Papergirl Vancouver is part of a global network of community art projects that redefine street and participatory art by combining philanthropy, bicycles, and the gifting of art. Papergirl is not alone in explicitly challenging the art market economy, but its simultaneous reaction against neoliberal and postfeminist discourses and absorption by them makes it the site of productive contradictions. Using interviews with participants and fieldwork, this thesis situates Papergirl’s roots in the Second Wave feminist art movement. As part of the repudiation of feminist politics, feminist art’s contributions to contemporary art have arguably been absorbed into and forgotten by social practice art. Elements of social practice art are compatible with neoliberal discourses, contributing to its depoliticization. This thesis questions the depoliticization of Papergirl Vancouver. It aims to reconnect Papergirl Vancouver to the activist roots of social practice art and considers ways to reclaim and reignite feminist art activism within the project.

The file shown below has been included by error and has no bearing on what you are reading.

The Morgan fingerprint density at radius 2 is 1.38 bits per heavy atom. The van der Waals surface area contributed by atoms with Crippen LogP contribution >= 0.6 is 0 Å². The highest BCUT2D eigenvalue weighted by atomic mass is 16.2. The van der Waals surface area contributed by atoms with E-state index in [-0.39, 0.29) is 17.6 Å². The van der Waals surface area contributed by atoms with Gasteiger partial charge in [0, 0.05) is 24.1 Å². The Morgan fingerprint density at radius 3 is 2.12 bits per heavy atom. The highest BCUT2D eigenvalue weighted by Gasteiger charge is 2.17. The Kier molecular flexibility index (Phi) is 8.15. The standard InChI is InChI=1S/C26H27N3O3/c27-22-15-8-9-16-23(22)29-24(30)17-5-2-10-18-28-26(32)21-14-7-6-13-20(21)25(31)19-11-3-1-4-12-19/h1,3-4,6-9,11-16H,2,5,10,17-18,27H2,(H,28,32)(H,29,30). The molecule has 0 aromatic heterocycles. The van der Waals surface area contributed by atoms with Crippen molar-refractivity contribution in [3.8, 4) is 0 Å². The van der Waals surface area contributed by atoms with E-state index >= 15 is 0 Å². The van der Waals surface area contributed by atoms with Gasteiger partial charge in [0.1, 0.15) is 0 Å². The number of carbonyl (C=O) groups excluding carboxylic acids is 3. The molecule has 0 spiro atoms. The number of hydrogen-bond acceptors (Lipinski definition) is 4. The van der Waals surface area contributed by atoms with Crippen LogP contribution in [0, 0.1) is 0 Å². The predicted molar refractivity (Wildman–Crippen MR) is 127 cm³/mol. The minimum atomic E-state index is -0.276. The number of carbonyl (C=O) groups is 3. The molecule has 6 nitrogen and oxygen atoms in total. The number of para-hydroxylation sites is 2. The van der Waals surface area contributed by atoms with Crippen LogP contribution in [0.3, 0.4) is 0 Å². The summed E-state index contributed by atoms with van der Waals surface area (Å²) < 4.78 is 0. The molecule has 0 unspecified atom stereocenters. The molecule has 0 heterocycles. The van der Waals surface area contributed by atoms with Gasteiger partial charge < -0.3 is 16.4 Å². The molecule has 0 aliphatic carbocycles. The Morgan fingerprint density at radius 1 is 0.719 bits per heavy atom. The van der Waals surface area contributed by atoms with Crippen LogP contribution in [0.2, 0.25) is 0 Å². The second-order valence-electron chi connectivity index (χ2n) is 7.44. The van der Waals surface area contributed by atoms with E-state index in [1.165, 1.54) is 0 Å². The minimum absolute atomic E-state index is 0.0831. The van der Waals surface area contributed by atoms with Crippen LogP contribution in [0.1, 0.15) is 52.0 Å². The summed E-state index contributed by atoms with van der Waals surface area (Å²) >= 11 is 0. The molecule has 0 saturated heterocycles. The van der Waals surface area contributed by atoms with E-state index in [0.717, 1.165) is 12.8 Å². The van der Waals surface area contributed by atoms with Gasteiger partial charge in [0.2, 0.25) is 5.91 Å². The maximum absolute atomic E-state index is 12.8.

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Supervisor or Senior Supervisor
Thesis advisor: Druick, Zoe
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